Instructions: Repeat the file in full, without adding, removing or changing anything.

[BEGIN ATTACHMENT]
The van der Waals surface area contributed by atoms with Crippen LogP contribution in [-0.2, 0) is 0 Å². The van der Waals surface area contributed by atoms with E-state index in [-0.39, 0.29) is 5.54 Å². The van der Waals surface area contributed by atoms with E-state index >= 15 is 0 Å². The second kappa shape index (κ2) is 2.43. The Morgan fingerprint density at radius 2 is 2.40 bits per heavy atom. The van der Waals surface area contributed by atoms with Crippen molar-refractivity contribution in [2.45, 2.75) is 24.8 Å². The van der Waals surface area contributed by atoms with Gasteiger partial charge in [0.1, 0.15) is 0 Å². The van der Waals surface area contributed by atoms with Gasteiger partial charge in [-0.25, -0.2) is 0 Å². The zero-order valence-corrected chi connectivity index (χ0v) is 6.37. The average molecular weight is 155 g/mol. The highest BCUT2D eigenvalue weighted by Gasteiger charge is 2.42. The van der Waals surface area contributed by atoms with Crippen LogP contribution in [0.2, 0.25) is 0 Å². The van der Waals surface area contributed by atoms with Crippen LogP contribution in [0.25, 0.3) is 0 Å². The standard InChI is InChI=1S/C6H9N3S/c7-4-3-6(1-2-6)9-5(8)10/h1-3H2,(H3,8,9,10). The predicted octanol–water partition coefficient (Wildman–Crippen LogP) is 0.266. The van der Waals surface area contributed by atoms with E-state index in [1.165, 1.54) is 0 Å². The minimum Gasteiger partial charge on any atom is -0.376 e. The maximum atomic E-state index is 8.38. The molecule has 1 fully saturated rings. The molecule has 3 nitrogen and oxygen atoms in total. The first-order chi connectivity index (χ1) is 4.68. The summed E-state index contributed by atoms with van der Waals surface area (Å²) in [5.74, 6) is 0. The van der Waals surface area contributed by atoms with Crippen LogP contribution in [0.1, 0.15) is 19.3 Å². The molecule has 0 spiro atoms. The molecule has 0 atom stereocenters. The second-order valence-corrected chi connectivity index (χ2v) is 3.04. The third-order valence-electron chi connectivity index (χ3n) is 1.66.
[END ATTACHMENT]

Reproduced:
The van der Waals surface area contributed by atoms with Crippen LogP contribution in [-0.2, 0) is 0 Å². The van der Waals surface area contributed by atoms with E-state index in [-0.39, 0.29) is 5.54 Å². The van der Waals surface area contributed by atoms with E-state index >= 15 is 0 Å². The second kappa shape index (κ2) is 2.43. The Morgan fingerprint density at radius 2 is 2.40 bits per heavy atom. The van der Waals surface area contributed by atoms with Crippen molar-refractivity contribution in [2.45, 2.75) is 24.8 Å². The van der Waals surface area contributed by atoms with Gasteiger partial charge in [0.1, 0.15) is 0 Å². The van der Waals surface area contributed by atoms with Gasteiger partial charge in [-0.25, -0.2) is 0 Å². The zero-order valence-corrected chi connectivity index (χ0v) is 6.37. The average molecular weight is 155 g/mol. The highest BCUT2D eigenvalue weighted by Gasteiger charge is 2.42. The van der Waals surface area contributed by atoms with Crippen LogP contribution in [0.2, 0.25) is 0 Å². The van der Waals surface area contributed by atoms with Crippen LogP contribution in [0.25, 0.3) is 0 Å². The standard InChI is InChI=1S/C6H9N3S/c7-4-3-6(1-2-6)9-5(8)10/h1-3H2,(H3,8,9,10). The predicted octanol–water partition coefficient (Wildman–Crippen LogP) is 0.266. The van der Waals surface area contributed by atoms with E-state index in [1.165, 1.54) is 0 Å². The minimum Gasteiger partial charge on any atom is -0.376 e. The maximum atomic E-state index is 8.38. The molecule has 1 fully saturated rings. The molecule has 3 nitrogen and oxygen atoms in total. The first-order chi connectivity index (χ1) is 4.68. The summed E-state index contributed by atoms with van der Waals surface area (Å²) in [5.74, 6) is 0. The van der Waals surface area contributed by atoms with Crippen LogP contribution in [0.1, 0.15) is 19.3 Å². The molecule has 0 spiro atoms. The molecule has 0 atom stereocenters. The second-order valence-corrected chi connectivity index (χ2v) is 3.04. The third-order valence-electron chi connectivity index (χ3n) is 1.66.